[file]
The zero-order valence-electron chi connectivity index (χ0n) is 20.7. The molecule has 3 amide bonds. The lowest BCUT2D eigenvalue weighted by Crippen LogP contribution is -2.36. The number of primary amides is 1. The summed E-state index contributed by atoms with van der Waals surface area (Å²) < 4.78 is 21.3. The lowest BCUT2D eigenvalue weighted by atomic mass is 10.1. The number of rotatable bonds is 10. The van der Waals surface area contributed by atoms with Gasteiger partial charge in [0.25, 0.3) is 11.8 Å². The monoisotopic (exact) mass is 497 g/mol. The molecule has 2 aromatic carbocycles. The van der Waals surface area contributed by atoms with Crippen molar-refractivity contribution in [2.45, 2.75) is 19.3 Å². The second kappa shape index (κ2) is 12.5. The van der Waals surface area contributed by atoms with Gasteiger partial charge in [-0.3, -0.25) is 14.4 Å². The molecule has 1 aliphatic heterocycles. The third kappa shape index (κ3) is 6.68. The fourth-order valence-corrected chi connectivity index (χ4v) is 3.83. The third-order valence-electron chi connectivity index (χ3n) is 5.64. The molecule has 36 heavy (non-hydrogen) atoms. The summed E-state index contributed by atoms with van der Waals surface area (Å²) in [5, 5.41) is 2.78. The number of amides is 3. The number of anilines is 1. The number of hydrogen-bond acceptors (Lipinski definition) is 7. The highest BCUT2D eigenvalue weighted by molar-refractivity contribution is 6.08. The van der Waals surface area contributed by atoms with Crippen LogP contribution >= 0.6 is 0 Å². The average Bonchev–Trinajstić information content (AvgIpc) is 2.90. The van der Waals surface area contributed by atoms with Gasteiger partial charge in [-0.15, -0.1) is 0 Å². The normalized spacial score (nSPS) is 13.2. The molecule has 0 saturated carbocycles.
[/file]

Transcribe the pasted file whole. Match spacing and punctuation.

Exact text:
The zero-order valence-electron chi connectivity index (χ0n) is 20.7. The molecule has 3 amide bonds. The lowest BCUT2D eigenvalue weighted by Crippen LogP contribution is -2.36. The number of primary amides is 1. The summed E-state index contributed by atoms with van der Waals surface area (Å²) < 4.78 is 21.3. The lowest BCUT2D eigenvalue weighted by atomic mass is 10.1. The number of rotatable bonds is 10. The van der Waals surface area contributed by atoms with Gasteiger partial charge in [0.25, 0.3) is 11.8 Å². The monoisotopic (exact) mass is 497 g/mol. The molecule has 2 aromatic carbocycles. The van der Waals surface area contributed by atoms with Crippen molar-refractivity contribution in [2.45, 2.75) is 19.3 Å². The second kappa shape index (κ2) is 12.5. The van der Waals surface area contributed by atoms with Gasteiger partial charge in [-0.3, -0.25) is 14.4 Å². The molecule has 1 aliphatic heterocycles. The third kappa shape index (κ3) is 6.68. The fourth-order valence-corrected chi connectivity index (χ4v) is 3.83. The third-order valence-electron chi connectivity index (χ3n) is 5.64. The molecule has 36 heavy (non-hydrogen) atoms. The summed E-state index contributed by atoms with van der Waals surface area (Å²) in [5, 5.41) is 2.78. The number of amides is 3. The number of anilines is 1. The number of hydrogen-bond acceptors (Lipinski definition) is 7. The highest BCUT2D eigenvalue weighted by molar-refractivity contribution is 6.08. The van der Waals surface area contributed by atoms with Crippen LogP contribution >= 0.6 is 0 Å². The average Bonchev–Trinajstić information content (AvgIpc) is 2.90. The van der Waals surface area contributed by atoms with Gasteiger partial charge in [-0.15, -0.1) is 0 Å². The normalized spacial score (nSPS) is 13.2. The molecule has 0 saturated carbocycles.